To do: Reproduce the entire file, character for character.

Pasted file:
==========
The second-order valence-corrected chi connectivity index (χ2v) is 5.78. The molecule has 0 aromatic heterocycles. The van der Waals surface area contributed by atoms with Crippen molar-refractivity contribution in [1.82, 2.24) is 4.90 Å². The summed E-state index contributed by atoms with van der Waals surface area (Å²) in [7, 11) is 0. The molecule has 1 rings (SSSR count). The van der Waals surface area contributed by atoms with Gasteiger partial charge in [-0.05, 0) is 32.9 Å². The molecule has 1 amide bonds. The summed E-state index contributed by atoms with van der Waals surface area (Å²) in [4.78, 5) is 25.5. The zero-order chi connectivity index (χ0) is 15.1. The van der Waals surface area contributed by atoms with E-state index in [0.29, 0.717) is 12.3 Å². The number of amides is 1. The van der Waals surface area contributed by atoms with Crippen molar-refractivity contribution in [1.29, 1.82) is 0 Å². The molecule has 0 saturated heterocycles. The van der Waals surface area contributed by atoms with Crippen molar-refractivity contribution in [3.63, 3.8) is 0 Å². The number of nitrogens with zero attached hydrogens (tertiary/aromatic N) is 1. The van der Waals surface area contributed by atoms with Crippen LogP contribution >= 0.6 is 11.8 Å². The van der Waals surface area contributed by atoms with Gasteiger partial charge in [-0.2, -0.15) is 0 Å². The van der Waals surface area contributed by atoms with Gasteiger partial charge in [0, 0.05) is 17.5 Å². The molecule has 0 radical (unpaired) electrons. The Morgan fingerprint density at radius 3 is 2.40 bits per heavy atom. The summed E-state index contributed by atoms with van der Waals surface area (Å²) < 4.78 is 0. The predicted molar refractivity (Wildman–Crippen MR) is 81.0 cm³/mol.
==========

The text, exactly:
The second-order valence-corrected chi connectivity index (χ2v) is 5.78. The molecule has 0 aromatic heterocycles. The van der Waals surface area contributed by atoms with Crippen molar-refractivity contribution in [1.82, 2.24) is 4.90 Å². The summed E-state index contributed by atoms with van der Waals surface area (Å²) in [7, 11) is 0. The molecule has 1 rings (SSSR count). The van der Waals surface area contributed by atoms with Gasteiger partial charge in [-0.05, 0) is 32.9 Å². The molecule has 1 amide bonds. The summed E-state index contributed by atoms with van der Waals surface area (Å²) in [4.78, 5) is 25.5. The zero-order chi connectivity index (χ0) is 15.1. The van der Waals surface area contributed by atoms with E-state index in [0.29, 0.717) is 12.3 Å². The number of amides is 1. The van der Waals surface area contributed by atoms with Crippen molar-refractivity contribution in [1.29, 1.82) is 0 Å². The molecule has 0 saturated heterocycles. The van der Waals surface area contributed by atoms with Crippen molar-refractivity contribution in [3.63, 3.8) is 0 Å². The number of nitrogens with zero attached hydrogens (tertiary/aromatic N) is 1. The van der Waals surface area contributed by atoms with Crippen LogP contribution >= 0.6 is 11.8 Å². The van der Waals surface area contributed by atoms with Gasteiger partial charge in [-0.2, -0.15) is 0 Å². The van der Waals surface area contributed by atoms with Gasteiger partial charge in [0, 0.05) is 17.5 Å². The molecule has 0 radical (unpaired) electrons. The Morgan fingerprint density at radius 3 is 2.40 bits per heavy atom. The summed E-state index contributed by atoms with van der Waals surface area (Å²) < 4.78 is 0. The predicted molar refractivity (Wildman–Crippen MR) is 81.0 cm³/mol.